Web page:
Posted: Thu Jun 07, 2018 1:41 am
by Harold_V
Richard_W wrote:
Wed Jun 06, 2018 9:16 am
I take it you don't have a fourth axis for your CNC mill?
Correct. Wish I did, but the cost can't be justified when my use of the mill is very sporadic. Now if I was using it for gain, that'd be another matter! :wink:
If you have a horizontal head for your Bridgeport? You could turn the horizontal head to the desired helix angle of your worm.
Thanks for that, Richard. I do have a horizontal head, and I must confess the thought never entered my mind, but the cost of the side cutter would make the project virtually prohibitive. I'd do it if that was my only resort, but I had planned on building this attachment for many years, and was the chief reason I purchased the huge assortment of gears I own. I'll be able to machine the worm with end mills, which are relatively inexpensive in the scheme of things, and certainly useful for other projects, unlike the special side cutter I'd have to purchase, assuming one would be available. I say this because I know the gear and worm were built expressly for the muller. They are not standard in any way.

H

Re: Milling a helix

Posted: Thu Jun 07, 2018 1:47 am
by Harold_V
GlennW wrote:
Wed Jun 06, 2018 4:05 pm
I can send you either one if you need to use it for this project.
You're a trusted and valued friend, Glenn, but I'm pretty sure I can deal with this simply by making the first setting by the marks on the machine. Once I start machining, I'll be able to determine the angle in regards to how it relates to the gear, which is my objective. Making final adjustments will then be relatively easy. Thanks so much for your thoughtfulness, though. It means a great deal to me.

H

Re: Milling a helix

Posted: Thu Jun 07, 2018 1:51 am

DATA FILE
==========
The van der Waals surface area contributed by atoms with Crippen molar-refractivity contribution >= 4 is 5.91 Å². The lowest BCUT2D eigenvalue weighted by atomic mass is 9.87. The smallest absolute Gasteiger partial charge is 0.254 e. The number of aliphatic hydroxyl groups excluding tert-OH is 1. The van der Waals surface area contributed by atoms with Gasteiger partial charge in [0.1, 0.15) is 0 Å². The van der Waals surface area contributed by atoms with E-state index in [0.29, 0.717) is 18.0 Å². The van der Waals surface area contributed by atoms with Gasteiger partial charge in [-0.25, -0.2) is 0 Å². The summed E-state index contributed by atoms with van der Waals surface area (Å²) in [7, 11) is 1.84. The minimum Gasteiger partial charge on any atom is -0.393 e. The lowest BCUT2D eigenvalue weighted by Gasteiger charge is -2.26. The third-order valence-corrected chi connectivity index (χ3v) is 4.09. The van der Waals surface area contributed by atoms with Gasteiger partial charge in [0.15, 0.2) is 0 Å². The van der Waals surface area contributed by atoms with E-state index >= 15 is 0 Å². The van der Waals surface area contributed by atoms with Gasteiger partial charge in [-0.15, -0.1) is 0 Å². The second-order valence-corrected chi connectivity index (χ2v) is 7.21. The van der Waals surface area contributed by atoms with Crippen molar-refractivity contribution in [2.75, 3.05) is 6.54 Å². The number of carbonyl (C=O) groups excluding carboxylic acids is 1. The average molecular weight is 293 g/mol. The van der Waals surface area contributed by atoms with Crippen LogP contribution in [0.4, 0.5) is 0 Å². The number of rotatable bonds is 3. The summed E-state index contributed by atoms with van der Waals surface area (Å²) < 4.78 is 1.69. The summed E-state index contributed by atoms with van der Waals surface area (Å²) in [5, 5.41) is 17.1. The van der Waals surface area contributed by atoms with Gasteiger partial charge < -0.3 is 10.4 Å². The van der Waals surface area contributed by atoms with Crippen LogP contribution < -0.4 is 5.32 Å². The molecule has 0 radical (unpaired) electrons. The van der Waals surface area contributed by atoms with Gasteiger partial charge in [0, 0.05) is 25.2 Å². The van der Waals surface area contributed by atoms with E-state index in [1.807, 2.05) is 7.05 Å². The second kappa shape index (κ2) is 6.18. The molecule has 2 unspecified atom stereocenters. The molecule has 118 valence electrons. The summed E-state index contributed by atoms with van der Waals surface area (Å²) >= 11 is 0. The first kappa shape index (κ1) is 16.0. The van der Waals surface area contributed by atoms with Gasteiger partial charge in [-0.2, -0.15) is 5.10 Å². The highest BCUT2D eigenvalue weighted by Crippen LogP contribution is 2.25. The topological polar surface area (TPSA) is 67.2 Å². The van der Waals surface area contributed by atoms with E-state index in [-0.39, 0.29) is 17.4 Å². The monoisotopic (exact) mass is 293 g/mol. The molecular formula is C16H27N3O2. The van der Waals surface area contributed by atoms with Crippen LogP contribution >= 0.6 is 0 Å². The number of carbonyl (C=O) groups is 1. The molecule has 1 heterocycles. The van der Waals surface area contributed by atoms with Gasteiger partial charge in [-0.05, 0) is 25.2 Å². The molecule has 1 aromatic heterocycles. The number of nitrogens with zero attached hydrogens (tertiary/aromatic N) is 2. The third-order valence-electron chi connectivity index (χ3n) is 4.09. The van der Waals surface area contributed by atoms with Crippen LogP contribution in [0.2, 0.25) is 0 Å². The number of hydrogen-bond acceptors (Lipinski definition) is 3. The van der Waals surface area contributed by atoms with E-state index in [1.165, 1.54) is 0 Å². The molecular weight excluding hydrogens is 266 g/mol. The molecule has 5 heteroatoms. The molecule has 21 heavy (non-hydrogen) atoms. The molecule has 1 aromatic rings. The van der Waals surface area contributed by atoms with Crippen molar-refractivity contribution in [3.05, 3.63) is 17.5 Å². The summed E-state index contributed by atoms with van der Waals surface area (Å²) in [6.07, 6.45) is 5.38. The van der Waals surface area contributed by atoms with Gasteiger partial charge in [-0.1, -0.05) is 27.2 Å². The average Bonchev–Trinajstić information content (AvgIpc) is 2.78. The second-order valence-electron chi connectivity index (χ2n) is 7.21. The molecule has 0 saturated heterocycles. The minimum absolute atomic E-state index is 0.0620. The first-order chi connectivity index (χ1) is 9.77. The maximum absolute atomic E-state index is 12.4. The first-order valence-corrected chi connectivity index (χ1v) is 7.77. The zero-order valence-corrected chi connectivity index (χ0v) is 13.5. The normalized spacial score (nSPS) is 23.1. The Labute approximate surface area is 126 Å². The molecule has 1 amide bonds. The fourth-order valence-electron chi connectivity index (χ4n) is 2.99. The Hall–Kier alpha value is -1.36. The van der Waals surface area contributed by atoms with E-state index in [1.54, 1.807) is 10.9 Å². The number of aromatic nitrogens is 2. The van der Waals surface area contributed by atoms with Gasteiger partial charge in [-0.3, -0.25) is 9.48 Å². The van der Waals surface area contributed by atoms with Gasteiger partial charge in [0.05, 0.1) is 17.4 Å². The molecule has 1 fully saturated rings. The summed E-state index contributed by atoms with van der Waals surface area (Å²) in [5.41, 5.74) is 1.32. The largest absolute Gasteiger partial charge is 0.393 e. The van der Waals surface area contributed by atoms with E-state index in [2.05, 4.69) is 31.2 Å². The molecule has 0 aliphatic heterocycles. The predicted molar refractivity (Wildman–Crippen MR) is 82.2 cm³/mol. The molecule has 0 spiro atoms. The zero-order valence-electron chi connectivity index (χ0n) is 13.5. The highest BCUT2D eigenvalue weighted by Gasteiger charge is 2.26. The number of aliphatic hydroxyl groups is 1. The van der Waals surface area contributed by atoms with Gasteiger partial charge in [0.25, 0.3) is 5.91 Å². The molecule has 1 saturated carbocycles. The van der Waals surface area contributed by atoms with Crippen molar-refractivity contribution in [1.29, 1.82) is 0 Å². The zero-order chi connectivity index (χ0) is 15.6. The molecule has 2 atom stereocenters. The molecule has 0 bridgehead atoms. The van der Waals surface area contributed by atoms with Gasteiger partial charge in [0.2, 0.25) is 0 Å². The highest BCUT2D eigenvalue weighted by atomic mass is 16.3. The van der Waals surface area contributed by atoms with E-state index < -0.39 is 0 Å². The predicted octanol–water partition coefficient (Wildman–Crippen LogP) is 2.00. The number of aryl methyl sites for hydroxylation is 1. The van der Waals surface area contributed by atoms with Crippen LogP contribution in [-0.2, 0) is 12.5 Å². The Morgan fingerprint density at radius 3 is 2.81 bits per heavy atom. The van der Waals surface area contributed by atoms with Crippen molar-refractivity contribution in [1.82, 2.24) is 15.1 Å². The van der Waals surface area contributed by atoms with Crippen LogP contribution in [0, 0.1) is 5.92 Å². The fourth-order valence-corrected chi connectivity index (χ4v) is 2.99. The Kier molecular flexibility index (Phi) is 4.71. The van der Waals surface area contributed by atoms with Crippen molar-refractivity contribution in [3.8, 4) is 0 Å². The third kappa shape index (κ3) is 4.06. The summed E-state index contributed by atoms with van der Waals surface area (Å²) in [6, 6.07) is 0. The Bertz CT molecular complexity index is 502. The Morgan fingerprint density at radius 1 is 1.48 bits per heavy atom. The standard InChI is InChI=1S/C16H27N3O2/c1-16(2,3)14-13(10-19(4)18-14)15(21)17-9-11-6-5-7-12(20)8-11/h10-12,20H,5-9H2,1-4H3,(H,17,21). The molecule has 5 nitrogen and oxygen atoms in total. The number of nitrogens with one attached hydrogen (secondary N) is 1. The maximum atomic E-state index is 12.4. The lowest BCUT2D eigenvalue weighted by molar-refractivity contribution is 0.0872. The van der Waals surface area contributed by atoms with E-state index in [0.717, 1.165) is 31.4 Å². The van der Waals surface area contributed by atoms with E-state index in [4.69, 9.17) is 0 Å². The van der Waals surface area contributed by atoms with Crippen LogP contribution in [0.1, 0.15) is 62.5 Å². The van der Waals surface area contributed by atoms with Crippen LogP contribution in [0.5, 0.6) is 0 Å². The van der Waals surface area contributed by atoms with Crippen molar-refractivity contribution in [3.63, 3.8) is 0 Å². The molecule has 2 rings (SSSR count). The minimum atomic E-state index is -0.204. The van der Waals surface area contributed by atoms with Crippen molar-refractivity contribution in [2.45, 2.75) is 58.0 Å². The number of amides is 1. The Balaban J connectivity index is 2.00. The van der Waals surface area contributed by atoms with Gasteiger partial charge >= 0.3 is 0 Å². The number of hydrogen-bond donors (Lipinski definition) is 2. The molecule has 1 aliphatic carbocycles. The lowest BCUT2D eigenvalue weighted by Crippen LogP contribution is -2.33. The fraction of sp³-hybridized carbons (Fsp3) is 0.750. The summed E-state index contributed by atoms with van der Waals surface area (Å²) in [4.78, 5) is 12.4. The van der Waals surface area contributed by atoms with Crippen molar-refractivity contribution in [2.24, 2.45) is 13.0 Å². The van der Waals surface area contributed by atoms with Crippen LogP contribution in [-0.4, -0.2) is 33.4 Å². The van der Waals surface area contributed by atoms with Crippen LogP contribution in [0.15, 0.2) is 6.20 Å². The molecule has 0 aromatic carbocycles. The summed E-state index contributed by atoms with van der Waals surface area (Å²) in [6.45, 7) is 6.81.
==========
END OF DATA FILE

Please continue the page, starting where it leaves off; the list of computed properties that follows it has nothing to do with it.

by Harold_V
NP317 wrote:
Wed Jun 06, 2018 8:54 pm
I had to laugh when I saw the person trying to push that heavy muller.
Indeed!
I have no idea what mine weighs, but I know that the two wheels, alone, run right at 200 pounds. Keep in mind, mine is powered by a smaller motor (1½ horse).

Simpson built machines that were intended to go the distance. Corners were not cut. I've worked on several pieces of machinery in my many years, and I'd place Simpson pretty much at the top where quality of construction is concerned.

H

Re: Milling a helix

Posted: Thu Jun 07, 2018 1:57 am
by Harold_V
Patio wrote:
Wed Jun 06, 2018 9:44 pm
Google search on Muller pictures.
https://www.google.com/search?q=sand+mu ... jw8frxXrKM:
Harold's Muller is in many pieces at the moment. His uses wheels.
Yeah, what Patio said, and I didn't take any pictures of the sad looking critter before I started dismantling. I do have several I've taken along the way, for use as a reference if need be.

I didn't consider that some folks aren't familiar with a muller, and they vary widely in design and how they work internally. It doesn't resemble either of the two Ron owns, although they all accomplish the same task. When mine is finally finished, I'll post a picture or two, so you can get an idea of what it looks like, for those who have an interest. I'll probably post at least one picture I took while dismantling, so you can get an idea of what I started with. It looked like hell.

H

Re: Milling a helix

Posted: Thu Jun 07, 2018 1:06 pm
by f350ca
You mentioned cutting the worm on a lathe. My Summit will cut 1/4 tpi, 4 inch pitch, slowest speed 20 rpm would give a carriage speed of 1 1/3 inches per second. I've never used that setting. Would you use a single point cutter or some sort of milling attachment. Square thread form is the only thing I've run across with close to that pitch. Guessing anything using it would be multiple start.

Greg